Welcome to the Jungle: Stats, Predictions and Keys to the Game for Dolphins vs. Bengals

The Narrative:

After an embarrassment of a performance against the lowly Cleveland Browns, the Miami Dolphins are faced with a short week of preparation before their matchup with the Cincinnati Bengals. The Bengals are also 1-2, coming off two straight losses to the Steelers and Broncos.

This should be seen as a must-win game for both squads, but one that heavily favors Cincinnati. They will be looking to stick with Baltimore and Pittsburgh in the AFC North race and will be at home for this Thursday night showdown. They have a ton of talent, but have yet to put it all together after their division-winning season in 2015.

Through the first few weeks of 2016, we have oft discussed the importance of adjusting to circumstances in Gase’s premier season in Miami. After their worst performance to date in Week 3, their ability to rebound against Cincinnati could define their season

The Stats:


(Joe Rimkus Jr. – Miami Herald)

The Bengals rank 11th in net total yards through three weeks of the 2016 season, largely due to the effectiveness of their passing game: Andy Dalton and A.J. Green rank in the top-6 in passing yards and receiving yards, respectively. Their rushing attack, however, has been surprisingly ineffective. They have an opportunity to change that in Week 4.

Miami has surrendered the fifth most rushing first downs in the league. Strangely, Miami has been extremely successful in terms of percentage of third down conversions allowed (35.6%). This suggests that the Dolphins are allowing teams to move the chains on the ground in the early downs. It will be interesting if Cincinnati takes advantage of this trend.

On the other hand, the Bengals have allowed the most sacks in the league. This heavily plays into the Dolphins’ favor, as their defensive line has been one of their only bright sports. Miami is tied for fourth in sacks (9) and leads the NFL with 22 QB hurries. If the Dolphins have any advantage in this game, this very well may be it.

It is also important to point out that teams have been consistently trying to run on the Bengal’s defense, but largely to no avail. They are only surrendering 3.7 yards per carry and have yet to allow a rushing touchdown this season. That leads us to the first key of the game…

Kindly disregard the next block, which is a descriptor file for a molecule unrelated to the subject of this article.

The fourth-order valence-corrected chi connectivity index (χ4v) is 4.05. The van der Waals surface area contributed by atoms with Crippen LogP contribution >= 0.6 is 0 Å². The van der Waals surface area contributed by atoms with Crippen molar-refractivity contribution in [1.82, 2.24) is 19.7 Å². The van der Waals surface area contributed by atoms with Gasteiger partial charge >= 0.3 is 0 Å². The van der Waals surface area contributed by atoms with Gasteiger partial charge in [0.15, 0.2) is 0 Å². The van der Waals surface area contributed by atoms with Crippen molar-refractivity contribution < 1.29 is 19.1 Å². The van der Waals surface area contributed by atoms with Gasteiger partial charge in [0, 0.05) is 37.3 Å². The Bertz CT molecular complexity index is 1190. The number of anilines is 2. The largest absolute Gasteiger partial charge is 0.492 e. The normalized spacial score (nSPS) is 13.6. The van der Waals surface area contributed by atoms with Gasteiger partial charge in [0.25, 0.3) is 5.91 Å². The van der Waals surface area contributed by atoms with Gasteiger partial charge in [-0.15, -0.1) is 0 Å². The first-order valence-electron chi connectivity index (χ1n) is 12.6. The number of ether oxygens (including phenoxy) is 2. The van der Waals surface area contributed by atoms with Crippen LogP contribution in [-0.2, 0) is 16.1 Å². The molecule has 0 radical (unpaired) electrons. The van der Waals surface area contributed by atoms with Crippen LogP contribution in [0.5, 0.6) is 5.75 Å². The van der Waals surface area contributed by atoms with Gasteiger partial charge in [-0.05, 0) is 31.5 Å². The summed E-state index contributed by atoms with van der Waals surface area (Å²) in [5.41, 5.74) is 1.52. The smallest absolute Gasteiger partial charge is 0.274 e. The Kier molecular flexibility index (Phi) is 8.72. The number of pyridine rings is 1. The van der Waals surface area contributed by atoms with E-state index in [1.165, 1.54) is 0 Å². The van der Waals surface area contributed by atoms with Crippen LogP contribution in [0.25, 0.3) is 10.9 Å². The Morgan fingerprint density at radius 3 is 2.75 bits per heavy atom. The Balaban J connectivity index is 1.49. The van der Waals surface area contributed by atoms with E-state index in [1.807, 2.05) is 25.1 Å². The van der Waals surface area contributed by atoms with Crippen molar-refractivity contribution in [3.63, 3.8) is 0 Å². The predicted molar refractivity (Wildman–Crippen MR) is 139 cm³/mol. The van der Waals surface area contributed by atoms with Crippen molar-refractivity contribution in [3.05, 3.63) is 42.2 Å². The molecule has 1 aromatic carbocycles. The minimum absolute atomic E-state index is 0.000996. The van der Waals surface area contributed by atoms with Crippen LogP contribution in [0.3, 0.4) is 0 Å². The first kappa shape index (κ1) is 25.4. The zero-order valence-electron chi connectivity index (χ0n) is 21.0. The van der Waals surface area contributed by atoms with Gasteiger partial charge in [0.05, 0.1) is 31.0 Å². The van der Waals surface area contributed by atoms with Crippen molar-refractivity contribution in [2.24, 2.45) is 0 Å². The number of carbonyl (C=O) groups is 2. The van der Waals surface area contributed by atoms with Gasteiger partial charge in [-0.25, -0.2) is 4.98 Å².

Keys to the Game:

Balanced Miami offense:


(Steve Mitchell – USA TODAY Sports)

While Gase is seen as a quarterback guru, his offense is most successful when it is balanced. An effective run game takes the pressure off of Tannehill and sets the stage for Gase’s creative play calling for the passing attack. Unfortunately, Miami’s offense has been anything but balanced under Gase, and they face Cincinnati’s stingy run defense in Week 4.

The Dolphins are in the top 10 in passing yards per game, but rank 25th in both rushing attempts and total rushing yards. Arian Foster is once again dealing with injuries and is expected to miss at least one more week. That leaves Kenyan Drake, Jay Ajayi, Isaiah Pead and Damien Williams at Gase’s disposal. While each has a specific and useful set of skills, Gase needs to lean on one back and get them into a rhythm. A committee is fine, but not if it hurts the productivity of each individual back.

In Week 3, Miami seemed to have a clear opportunity to enforce their run game, but once again relied heavily on Tannehill’s arm instead. If Gase fails to get his running backs going in a short week of preparation, the offense won’t be able to stay on the field, and the defense will suffer.

Defending A.J. Green:


The Dolphins just let Terrelle Pryor go off for 8 catches and 144 yards and will have their hands full tomorrow with A.J. Green. If you manage to slow him down, however, you have a chance to beat this team. The Bengals’ offense had great success last season largely due to their secondary weapons: Mohamed Sanu and Tyler Eifert. Sanu is now in Atlanta, while Eifert is approaching the end of a long recovery process from an ankle injury.